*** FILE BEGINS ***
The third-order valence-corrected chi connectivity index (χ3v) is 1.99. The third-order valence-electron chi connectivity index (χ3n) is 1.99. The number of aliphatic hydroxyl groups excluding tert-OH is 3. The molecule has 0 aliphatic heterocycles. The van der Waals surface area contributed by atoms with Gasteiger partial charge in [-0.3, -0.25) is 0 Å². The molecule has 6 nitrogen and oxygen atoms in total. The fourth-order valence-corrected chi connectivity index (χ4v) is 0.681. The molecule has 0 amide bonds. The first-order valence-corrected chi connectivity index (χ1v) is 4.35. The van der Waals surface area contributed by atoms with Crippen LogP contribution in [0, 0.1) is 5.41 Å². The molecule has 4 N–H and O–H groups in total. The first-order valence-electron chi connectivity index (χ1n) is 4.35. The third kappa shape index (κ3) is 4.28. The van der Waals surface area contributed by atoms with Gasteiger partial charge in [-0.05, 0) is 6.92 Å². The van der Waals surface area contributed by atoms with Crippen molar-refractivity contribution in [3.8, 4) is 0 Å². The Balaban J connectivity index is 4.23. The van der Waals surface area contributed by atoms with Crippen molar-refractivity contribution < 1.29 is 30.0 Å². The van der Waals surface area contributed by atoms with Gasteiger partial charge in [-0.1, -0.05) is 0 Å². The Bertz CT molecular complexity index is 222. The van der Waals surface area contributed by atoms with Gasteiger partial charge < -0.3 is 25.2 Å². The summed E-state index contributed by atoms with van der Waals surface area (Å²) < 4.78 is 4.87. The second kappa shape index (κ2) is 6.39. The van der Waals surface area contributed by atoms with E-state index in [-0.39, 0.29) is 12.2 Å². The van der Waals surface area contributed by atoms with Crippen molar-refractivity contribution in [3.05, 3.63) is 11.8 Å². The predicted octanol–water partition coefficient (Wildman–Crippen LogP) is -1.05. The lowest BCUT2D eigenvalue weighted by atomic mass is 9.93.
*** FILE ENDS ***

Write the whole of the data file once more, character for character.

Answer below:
The third-order valence-corrected chi connectivity index (χ3v) is 1.99. The third-order valence-electron chi connectivity index (χ3n) is 1.99. The number of aliphatic hydroxyl groups excluding tert-OH is 3. The molecule has 0 aliphatic heterocycles. The van der Waals surface area contributed by atoms with Gasteiger partial charge in [-0.3, -0.25) is 0 Å². The molecule has 6 nitrogen and oxygen atoms in total. The fourth-order valence-corrected chi connectivity index (χ4v) is 0.681. The molecule has 0 amide bonds. The first-order valence-corrected chi connectivity index (χ1v) is 4.35. The van der Waals surface area contributed by atoms with Crippen LogP contribution in [0, 0.1) is 5.41 Å². The molecule has 4 N–H and O–H groups in total. The first-order valence-electron chi connectivity index (χ1n) is 4.35. The third kappa shape index (κ3) is 4.28. The van der Waals surface area contributed by atoms with Gasteiger partial charge in [-0.05, 0) is 6.92 Å². The van der Waals surface area contributed by atoms with Crippen molar-refractivity contribution in [3.8, 4) is 0 Å². The Balaban J connectivity index is 4.23. The van der Waals surface area contributed by atoms with Crippen molar-refractivity contribution < 1.29 is 30.0 Å². The van der Waals surface area contributed by atoms with Gasteiger partial charge in [-0.1, -0.05) is 0 Å². The Bertz CT molecular complexity index is 222. The van der Waals surface area contributed by atoms with Gasteiger partial charge < -0.3 is 25.2 Å². The summed E-state index contributed by atoms with van der Waals surface area (Å²) < 4.78 is 4.87. The second kappa shape index (κ2) is 6.39. The van der Waals surface area contributed by atoms with E-state index in [-0.39, 0.29) is 12.2 Å². The van der Waals surface area contributed by atoms with Crippen molar-refractivity contribution in [3.05, 3.63) is 11.8 Å². The predicted octanol–water partition coefficient (Wildman–Crippen LogP) is -1.05. The lowest BCUT2D eigenvalue weighted by atomic mass is 9.93.